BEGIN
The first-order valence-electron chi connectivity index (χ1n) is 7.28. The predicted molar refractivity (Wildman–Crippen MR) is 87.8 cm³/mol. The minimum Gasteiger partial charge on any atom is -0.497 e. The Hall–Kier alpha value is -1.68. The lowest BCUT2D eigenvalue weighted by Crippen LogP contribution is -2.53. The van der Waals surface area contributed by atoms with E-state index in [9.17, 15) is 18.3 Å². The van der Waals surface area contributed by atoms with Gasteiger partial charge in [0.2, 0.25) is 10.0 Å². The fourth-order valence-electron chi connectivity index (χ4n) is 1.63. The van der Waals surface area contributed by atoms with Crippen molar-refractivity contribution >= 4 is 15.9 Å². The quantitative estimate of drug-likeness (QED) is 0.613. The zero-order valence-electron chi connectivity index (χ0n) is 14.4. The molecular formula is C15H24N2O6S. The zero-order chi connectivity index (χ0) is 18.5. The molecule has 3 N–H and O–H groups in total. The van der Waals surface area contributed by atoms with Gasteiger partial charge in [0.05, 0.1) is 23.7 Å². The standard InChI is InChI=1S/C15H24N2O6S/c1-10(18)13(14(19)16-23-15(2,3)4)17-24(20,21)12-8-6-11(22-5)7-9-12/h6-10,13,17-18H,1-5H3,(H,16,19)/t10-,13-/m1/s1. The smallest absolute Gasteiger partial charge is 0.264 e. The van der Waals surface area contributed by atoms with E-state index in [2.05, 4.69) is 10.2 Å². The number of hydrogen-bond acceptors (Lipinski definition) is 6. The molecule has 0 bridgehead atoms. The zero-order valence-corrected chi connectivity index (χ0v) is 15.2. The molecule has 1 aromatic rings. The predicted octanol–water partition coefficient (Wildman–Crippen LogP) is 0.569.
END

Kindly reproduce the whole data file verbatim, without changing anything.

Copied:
The first-order valence-electron chi connectivity index (χ1n) is 7.28. The predicted molar refractivity (Wildman–Crippen MR) is 87.8 cm³/mol. The minimum Gasteiger partial charge on any atom is -0.497 e. The Hall–Kier alpha value is -1.68. The lowest BCUT2D eigenvalue weighted by Crippen LogP contribution is -2.53. The van der Waals surface area contributed by atoms with E-state index in [9.17, 15) is 18.3 Å². The van der Waals surface area contributed by atoms with Gasteiger partial charge in [0.2, 0.25) is 10.0 Å². The fourth-order valence-electron chi connectivity index (χ4n) is 1.63. The van der Waals surface area contributed by atoms with Crippen molar-refractivity contribution >= 4 is 15.9 Å². The quantitative estimate of drug-likeness (QED) is 0.613. The zero-order valence-electron chi connectivity index (χ0n) is 14.4. The molecular formula is C15H24N2O6S. The zero-order chi connectivity index (χ0) is 18.5. The molecule has 3 N–H and O–H groups in total. The van der Waals surface area contributed by atoms with Gasteiger partial charge in [0.05, 0.1) is 23.7 Å². The standard InChI is InChI=1S/C15H24N2O6S/c1-10(18)13(14(19)16-23-15(2,3)4)17-24(20,21)12-8-6-11(22-5)7-9-12/h6-10,13,17-18H,1-5H3,(H,16,19)/t10-,13-/m1/s1. The smallest absolute Gasteiger partial charge is 0.264 e. The van der Waals surface area contributed by atoms with E-state index in [2.05, 4.69) is 10.2 Å². The number of hydrogen-bond acceptors (Lipinski definition) is 6. The molecule has 0 bridgehead atoms. The zero-order valence-corrected chi connectivity index (χ0v) is 15.2. The molecule has 1 aromatic rings. The predicted octanol–water partition coefficient (Wildman–Crippen LogP) is 0.569.